If you’re filling out a grant application, take special care to figure out the organization’s own mission and speak to that. Non-profits or government agencies rarely fund anything other than projects that fulfil their own missions.

Use stories, anecdotes and examples to liven up your words

Everyone loves a good story or anecdote. They’re a lot more fun than dry statistics and descriptions. They’re far more memorable, too. Stories and anecdotes are especially useful for speeches and other oral presentations. They also make many forms of business writing more persuasive, engaging, and lively.

To find stories, scan your own experience and history for stories that align with the basic message you want to deliver. Anecdotes – short accounts of something that happened – are easier to come by. When they’re not, in preparing a speech, for example, it’s perfectly legit to ask friends and colleagues to donate an anecdote that is relevant in any way – to the locale where you’re delivering your talk, the industry involved, or a national or local event. Or, focus on using examples to illustrate your points – how someone used your product or service, for instance.

Never tell stories or anecdotes at anyone else’s expense or any that can be interpreted as unflattering to a group – they’ll work against the impression you want to make.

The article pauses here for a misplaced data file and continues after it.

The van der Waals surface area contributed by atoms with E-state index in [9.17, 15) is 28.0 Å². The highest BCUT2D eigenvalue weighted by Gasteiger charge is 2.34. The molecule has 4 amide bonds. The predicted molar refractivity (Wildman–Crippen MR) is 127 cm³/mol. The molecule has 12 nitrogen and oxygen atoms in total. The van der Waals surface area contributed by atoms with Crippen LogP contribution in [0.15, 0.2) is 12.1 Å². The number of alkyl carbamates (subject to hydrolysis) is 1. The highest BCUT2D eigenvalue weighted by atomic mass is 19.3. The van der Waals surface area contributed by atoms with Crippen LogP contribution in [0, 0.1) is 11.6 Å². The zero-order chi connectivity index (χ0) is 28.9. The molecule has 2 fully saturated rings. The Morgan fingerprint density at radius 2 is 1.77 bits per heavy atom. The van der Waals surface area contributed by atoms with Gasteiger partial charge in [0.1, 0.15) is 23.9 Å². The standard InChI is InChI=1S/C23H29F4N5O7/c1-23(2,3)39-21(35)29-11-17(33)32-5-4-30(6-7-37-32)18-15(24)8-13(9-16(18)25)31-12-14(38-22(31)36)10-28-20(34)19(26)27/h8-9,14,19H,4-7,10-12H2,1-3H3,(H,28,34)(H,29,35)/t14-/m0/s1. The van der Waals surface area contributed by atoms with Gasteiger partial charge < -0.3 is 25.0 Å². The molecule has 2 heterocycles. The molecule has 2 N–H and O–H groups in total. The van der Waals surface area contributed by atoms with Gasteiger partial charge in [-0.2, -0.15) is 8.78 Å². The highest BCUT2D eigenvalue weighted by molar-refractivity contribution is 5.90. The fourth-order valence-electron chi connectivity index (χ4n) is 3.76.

Whether in print or online, give it air

Readability and reader happiness require a good amount of empty space. Jammed in copy is a turnoff. Stay concise and use far fewer words rather than cram tons of words into every available corner.

Breathability is one of the reasons why short paragraphs and bulleted lists work well – they put air in between the word chunks. Images, graphs and charts also provide welcome breaks for the eye, as do subheads and other graphic devices.

Onscreen writing requires even more white (or other color) space. For physical reasons, onscreen reading is harder for people, so they’re even less patient when they look at websites, blogs, and other electronic messaging systems. Notice that when a message is condensed into un-paragraphed formats on small devices like smart phones it becomes uninviting and even harder to read. So, consciously build in air wherever you can, for both short and long documents, whatever the medium.

Invest in understanding other cultures

Recognize that people are different, even if they write to each other in business English and even if they watch some of the same movies and like the same rock stars and fashions. Your counterparts in other countries have genuinely different filters for how they view the world and what they expect from their interactions with other people.

To show someone who lives in a different culture that you are on her wavelength, or even that you’re making an effort, find out how business people in that country prefer to be addressed. You might look into what ‘small talk’ is appropriate. You might consider using a phrase or two in the person’s own language.

Respect the effort it takes for a non-native English speaker to communicate with you. In return, make every effort to write in simple, direct, clear language that is as idiom- and jargon-free as possible.